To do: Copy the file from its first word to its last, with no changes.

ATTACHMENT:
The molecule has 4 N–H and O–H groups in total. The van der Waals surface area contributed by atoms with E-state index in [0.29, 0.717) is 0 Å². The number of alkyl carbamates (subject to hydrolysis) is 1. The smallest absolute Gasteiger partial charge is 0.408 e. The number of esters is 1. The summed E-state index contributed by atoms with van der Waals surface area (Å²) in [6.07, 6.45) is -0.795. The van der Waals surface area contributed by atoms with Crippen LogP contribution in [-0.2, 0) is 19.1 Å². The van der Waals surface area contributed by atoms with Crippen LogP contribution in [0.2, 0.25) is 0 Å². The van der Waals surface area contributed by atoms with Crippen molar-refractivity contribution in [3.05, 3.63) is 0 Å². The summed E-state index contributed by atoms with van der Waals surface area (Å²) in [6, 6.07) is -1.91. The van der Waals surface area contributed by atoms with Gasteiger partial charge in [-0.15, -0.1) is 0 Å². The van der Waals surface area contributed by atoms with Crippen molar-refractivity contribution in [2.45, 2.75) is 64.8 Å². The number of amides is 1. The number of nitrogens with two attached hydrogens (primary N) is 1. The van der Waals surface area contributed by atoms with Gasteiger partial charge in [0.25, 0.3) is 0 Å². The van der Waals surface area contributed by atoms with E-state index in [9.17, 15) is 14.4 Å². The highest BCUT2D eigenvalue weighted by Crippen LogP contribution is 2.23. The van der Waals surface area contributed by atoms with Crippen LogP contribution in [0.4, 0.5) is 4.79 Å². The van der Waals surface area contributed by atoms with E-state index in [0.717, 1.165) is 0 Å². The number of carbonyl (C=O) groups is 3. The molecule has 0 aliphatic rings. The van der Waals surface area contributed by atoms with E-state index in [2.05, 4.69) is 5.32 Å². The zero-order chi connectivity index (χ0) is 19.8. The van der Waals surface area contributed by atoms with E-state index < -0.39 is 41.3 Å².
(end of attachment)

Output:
The molecule has 4 N–H and O–H groups in total. The van der Waals surface area contributed by atoms with E-state index in [0.29, 0.717) is 0 Å². The number of alkyl carbamates (subject to hydrolysis) is 1. The smallest absolute Gasteiger partial charge is 0.408 e. The number of esters is 1. The summed E-state index contributed by atoms with van der Waals surface area (Å²) in [6.07, 6.45) is -0.795. The van der Waals surface area contributed by atoms with Crippen LogP contribution in [-0.2, 0) is 19.1 Å². The van der Waals surface area contributed by atoms with Crippen LogP contribution in [0.2, 0.25) is 0 Å². The van der Waals surface area contributed by atoms with Crippen molar-refractivity contribution in [3.05, 3.63) is 0 Å². The summed E-state index contributed by atoms with van der Waals surface area (Å²) in [6, 6.07) is -1.91. The van der Waals surface area contributed by atoms with Gasteiger partial charge in [-0.15, -0.1) is 0 Å². The van der Waals surface area contributed by atoms with Crippen molar-refractivity contribution in [2.45, 2.75) is 64.8 Å². The number of amides is 1. The number of nitrogens with two attached hydrogens (primary N) is 1. The van der Waals surface area contributed by atoms with Gasteiger partial charge in [0.25, 0.3) is 0 Å². The van der Waals surface area contributed by atoms with E-state index in [9.17, 15) is 14.4 Å². The highest BCUT2D eigenvalue weighted by Crippen LogP contribution is 2.23. The van der Waals surface area contributed by atoms with Crippen LogP contribution in [0.4, 0.5) is 4.79 Å². The van der Waals surface area contributed by atoms with E-state index in [0.717, 1.165) is 0 Å². The number of carbonyl (C=O) groups is 3. The molecule has 0 aliphatic rings. The van der Waals surface area contributed by atoms with E-state index in [2.05, 4.69) is 5.32 Å². The zero-order chi connectivity index (χ0) is 19.8. The van der Waals surface area contributed by atoms with E-state index < -0.39 is 41.3 Å².